Let us learn from Isaac. God can be trusted and faith leads to unquestioned obedience. Faith leads to faith. As we believe God He proves Himself true and that gives us even more cause to believe and know that God is able.

We know from the record given in Genesis that the Lord promised a son to Abraham from which would come a great nation. Abraham trusted God even though he was 100 years old before the son of promise was given. Despite Sarah‘s barreness and menopause, the Lord kept His Word. Of course Isaac had received the promises as well but after he was married it became clear that Rebekah was barren and could not have children. There were still no children given to her by the time she was in her late fifties.

As a result, in Genesis 25, Isaac prayed for her that she would conceive and bear children. Otherwise the promise and the covenant would be broken.

The Lord heard his prayer and Rebekah conceived twins. They struggled in the womb to the point that Rebekah wondered if she and they were okay. As she sought the Lord about it, the reply was that she had two nations in her womb represented by the two boys to which she would give birth. One would be stronger than the other and the older would serve the younger. Esau was born first with Jacob soon to follow, born when Rebekah was sixty years old.

As promised, during their growing up years, Esau came in from an unsuccessful hunt one day and was very hungry. Jacob had stayed home and cooked a lentil stew, and when Esau asked for something to eat he gave him the meal with one condition. Jacob wanted Esau‘s birthright.

As the firstborn, there were certain promises and privileges afforded to Esau. He was so hungry and the stew smelled so good that he swore his birthright over to Jacob for the meal. As a result the older would now be forced to serve the younger.

The stew he ate was red in color and so Esau was called Edom which means “red.” His nickname then was Red. It is a name that stuck too. The descendents of Esau became the nation of Edom. Of course the descendents of Jacob (whose name was later changed by God to Israel) became the nation of Israel. So the promises were fulfilled.

Later in life as Isaac was near death he called for Esau and wanted to bless him, to give him his birthright, ignoring or perhaps ignorant of the trade that he had made with Jacob. Isaac asked Esau to go hunt and prepare a meal for him. Rebekah heard this and after Esau departed to hunt, she took and killed 2 goats and made a meal. She also called Jacob to her and used the hair from the goats to disguise Jacob as Esau – Esau was very hairy, even from birth! Jacob was a mama’s boy, smooth skinned, and not at all like the hunter and outdoorsman Esau.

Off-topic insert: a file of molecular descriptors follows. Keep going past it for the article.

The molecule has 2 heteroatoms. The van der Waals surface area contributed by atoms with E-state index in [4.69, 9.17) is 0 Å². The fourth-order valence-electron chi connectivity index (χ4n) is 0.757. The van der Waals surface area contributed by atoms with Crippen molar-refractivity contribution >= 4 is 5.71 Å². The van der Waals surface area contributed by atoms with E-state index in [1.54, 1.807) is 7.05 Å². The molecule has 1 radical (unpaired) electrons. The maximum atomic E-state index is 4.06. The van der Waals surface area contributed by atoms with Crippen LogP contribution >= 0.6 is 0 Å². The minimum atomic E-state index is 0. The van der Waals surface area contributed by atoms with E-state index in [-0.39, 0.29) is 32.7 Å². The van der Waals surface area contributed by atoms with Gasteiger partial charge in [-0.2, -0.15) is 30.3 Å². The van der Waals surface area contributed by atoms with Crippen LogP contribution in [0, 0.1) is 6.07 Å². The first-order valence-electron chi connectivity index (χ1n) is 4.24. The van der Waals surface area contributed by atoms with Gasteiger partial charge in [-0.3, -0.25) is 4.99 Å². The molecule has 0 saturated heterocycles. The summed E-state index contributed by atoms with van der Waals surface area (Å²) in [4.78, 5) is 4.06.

The deception worked. Isaac, who was blind, could not tell that it was Jacob. He was suspicious of the voice, but Jacob had the hairy feel and outdoorsy smell of Esau, so Isaac was fooled and gave the blessing of the birthright to Jacob.

After this, Esau returned and the deception was uncovered, but the blessing had been given and could not be revoked. Isaac did bless Esau, but it was not near the blessing of the birthright. It included the phrase that he would serve his younger brother, by virtue of Jacob having been given the birthright – fulfilling the promise.

As we see this drama unfold we have to stop and remember that Isaac is mentioned in Hebrews 11 for blessing his boys concerning their future. How was this a matter of faith amidst the deception and swapped blessings?

The faithfulness here is that Isaac passed on the promises made to Abraham by God. In faith, he believed that what God had promised his father, and later him, would still come to pass through his family line. Here are the blessings he gave, based in the faith that God would keep His covenant.

The Blessing Given to Jacob

May God give you of the dew of heaven, of the fatness of the earth, and plenty of grain and wine. Let peoples serve you, and nations bow down to you. Be master over your brethren, and let your mother’s sons bow down to you. Cursed be everyone who curses you, and blessed be those who bless you!

The Blessing Given to Esau

Behold, your dwelling shall be of the fatness of the earth, and of the dew of heaven from above. By your sword you shall live, and you shall serve your brother; and it shall come to pass, when you become restless, that you shall break his yoke from your neck.

Both of these blessings have an eye toward the future and toward the promises made and kept by God to this family. His faith was rooted in what he had heard and seen growing up in Abraham‘s house. From his own encounters with God. As we have seen, Issac was faithful. A man who knew God would keep His Word, and a man who was not disappointed.